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How did I form my opinions and expectations for aging? Why do I hesitate to admit I am aging, and why do I have such trouble even saying the word “old”? Could it be that my fear began to develop years ago in my youth when I observed my paternal grandmother?

My father’s mother was the oldest person I knew when I was a child. I do not mean she was actually the oldest in the number of years she had lived, because I knew others who were older, but in my mind she epitomized old. Her clunky, black old lady shoes, her thick stockings rolled to her knees and held by garters, her drab, long formless dresses, her granny hair bun, and her ever-present mouthful of snuff all combined to form old in my mind. 

Grandma Fields also had one other penchant that strongly contributed to my opinion of old people. My grandmother loved to go to the hospital. I suppose that after raising 14 children it seemed good to her to have someone take care of her for a while. My father was a good son and always felt that he should visit his mother when she was hospitalized. This was all well and good if he had not insisted that my grandmother would love to see me, too. 

Grandma Fields was always housed in the old woman ward in the hospital, six or eight sick, decrepit old women housed in one large room with only curtains separating the beds. The smell was the first thing I noticed as we entered the room, bodily functions somewhat disguised by disinfectant. As soon as one or more of the old ladies spied me, a healthy young girl, they grasped at the opportunity to acquire some type of assistance. Fetch a drink of water, get an extra blanket, call a nurse and even help with a bedpan were some of the requests I received. 

I now realize that these women were in the ward because they were poor and could not afford a different room. I now know that the care they received was insufficient, but then I was merely appalled and disgusted. Unfortunately, this became an image of old that lodged in my mind. Old meant sick, needy, and helpless. My grandmother seemed to expect no more of life than to take her place as one of these old women.

Fortunately my adopted grandmother, Granny Trivette, provided me with an altogether different and more positive picture of aging. Granny Trivette was a Renaissance woman. She had actually journeyed from our small, rural mountain community and experienced life in other places when she was young. Her chosen professions were varied, and I thought her the coolest person I knew. 

Granny Trivette had once owned a florist shop and a seamstress shop in the big town of Johnson City, Tennessee. When I knew her, she had moved back home, owned a B & B and was active in all aspects of our small community life. Her voice was heard and respected by all who knew her.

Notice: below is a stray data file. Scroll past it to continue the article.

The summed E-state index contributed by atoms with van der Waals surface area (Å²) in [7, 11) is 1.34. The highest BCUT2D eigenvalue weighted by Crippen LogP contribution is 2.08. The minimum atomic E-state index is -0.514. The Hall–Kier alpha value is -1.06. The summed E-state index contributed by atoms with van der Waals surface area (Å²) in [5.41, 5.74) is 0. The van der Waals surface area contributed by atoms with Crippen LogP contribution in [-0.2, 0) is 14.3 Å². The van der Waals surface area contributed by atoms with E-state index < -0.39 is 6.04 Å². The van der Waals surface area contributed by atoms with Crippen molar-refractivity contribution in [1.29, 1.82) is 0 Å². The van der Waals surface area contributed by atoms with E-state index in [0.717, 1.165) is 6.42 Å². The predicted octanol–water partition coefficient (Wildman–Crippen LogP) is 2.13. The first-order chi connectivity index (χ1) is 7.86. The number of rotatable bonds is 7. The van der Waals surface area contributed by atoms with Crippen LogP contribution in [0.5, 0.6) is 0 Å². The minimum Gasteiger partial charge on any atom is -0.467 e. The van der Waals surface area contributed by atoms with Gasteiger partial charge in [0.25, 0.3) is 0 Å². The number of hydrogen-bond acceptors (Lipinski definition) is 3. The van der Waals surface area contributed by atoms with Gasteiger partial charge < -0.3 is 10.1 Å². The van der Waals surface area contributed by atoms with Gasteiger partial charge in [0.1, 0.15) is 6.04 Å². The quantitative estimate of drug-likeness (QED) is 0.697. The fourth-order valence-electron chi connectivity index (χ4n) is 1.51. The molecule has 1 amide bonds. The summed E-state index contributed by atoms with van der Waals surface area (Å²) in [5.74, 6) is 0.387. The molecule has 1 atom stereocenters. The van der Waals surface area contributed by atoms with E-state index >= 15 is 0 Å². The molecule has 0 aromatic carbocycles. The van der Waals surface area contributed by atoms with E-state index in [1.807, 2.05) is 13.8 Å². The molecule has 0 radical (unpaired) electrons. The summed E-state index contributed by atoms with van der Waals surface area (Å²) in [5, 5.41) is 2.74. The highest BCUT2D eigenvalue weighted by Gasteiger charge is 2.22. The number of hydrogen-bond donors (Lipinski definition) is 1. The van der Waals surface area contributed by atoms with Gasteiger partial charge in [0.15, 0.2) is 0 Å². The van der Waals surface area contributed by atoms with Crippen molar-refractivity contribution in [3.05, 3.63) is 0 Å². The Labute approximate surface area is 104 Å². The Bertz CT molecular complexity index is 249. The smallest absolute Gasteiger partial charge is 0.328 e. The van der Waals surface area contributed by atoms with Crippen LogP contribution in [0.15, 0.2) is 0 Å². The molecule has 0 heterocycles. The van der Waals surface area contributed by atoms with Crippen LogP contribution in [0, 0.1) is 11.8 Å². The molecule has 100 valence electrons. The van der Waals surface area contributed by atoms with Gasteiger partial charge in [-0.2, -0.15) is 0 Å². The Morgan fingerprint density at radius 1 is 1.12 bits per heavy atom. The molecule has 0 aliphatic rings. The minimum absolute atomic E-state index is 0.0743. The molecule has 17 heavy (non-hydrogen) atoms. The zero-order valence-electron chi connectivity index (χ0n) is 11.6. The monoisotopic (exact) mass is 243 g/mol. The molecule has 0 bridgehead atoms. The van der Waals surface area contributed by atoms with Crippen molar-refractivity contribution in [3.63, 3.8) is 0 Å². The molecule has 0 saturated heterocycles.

Granny Trivette’s attire was absolutely not old lady attire. She favored large, flowery hats, long strands of pearls and had a pair of shoes to match each outfit. Granny Trivette’s attitude toward life and aging, however, was what distinguished her. She was in her seventies as she ran her B & B, tended an overflowing garden, served as a part-time wedding consultant, and cared for her two young granddaughters.

Granny Trivette was also the person in our church who was called when anyone needed help. Once when my mother was complaining about being old when she was in her sixties, Granny Trivette exclaimed, “Why Lord have mercy, Mary Lou. When I was in my sixties, I was in the prime of my life.” Granny Trivette lived on into her late eighties, working hard every day and embracing life as it happened.

As I look back at these two women, I see glaring differences in their lives. Grandma Fields was totally illiterate, never learning to read or write. She married young and lived a life in poverty. Granny Trivette was born into the same mountain community, but her family was quite different. The Holtsclaw family that Granny Trivette was born into was rather wealthy by mountain standards, and her father was a respected businessman. She did not attend college but did finish high school, which was quite an accomplishment for girls during the early 1900s. Was it circumstance or attitude that made the difference in their approach to life and aging? 

As I consider my own life, I realize that I have been afforded many opportunities that neither of these women enjoyed. Yet, I am forced to admit that sometimes it is a struggle to leave behind the negative images of aging that have infiltrated my life. I endeavor each day to remain engaged with my world, to enjoy life and those around me, to laugh and have fun, to project an image of a strong woman embracing aging with strength and determination. 

My daughter gave me a print for Christmas that shows three generations of women together and says, “Here’s to strong women. May we know them. May we be them. May we raise them.” I strive to live a model of strong in aging as in other avenues of life.

Barbara Painter

Barbara Painter is a retired school teacher and counselor.

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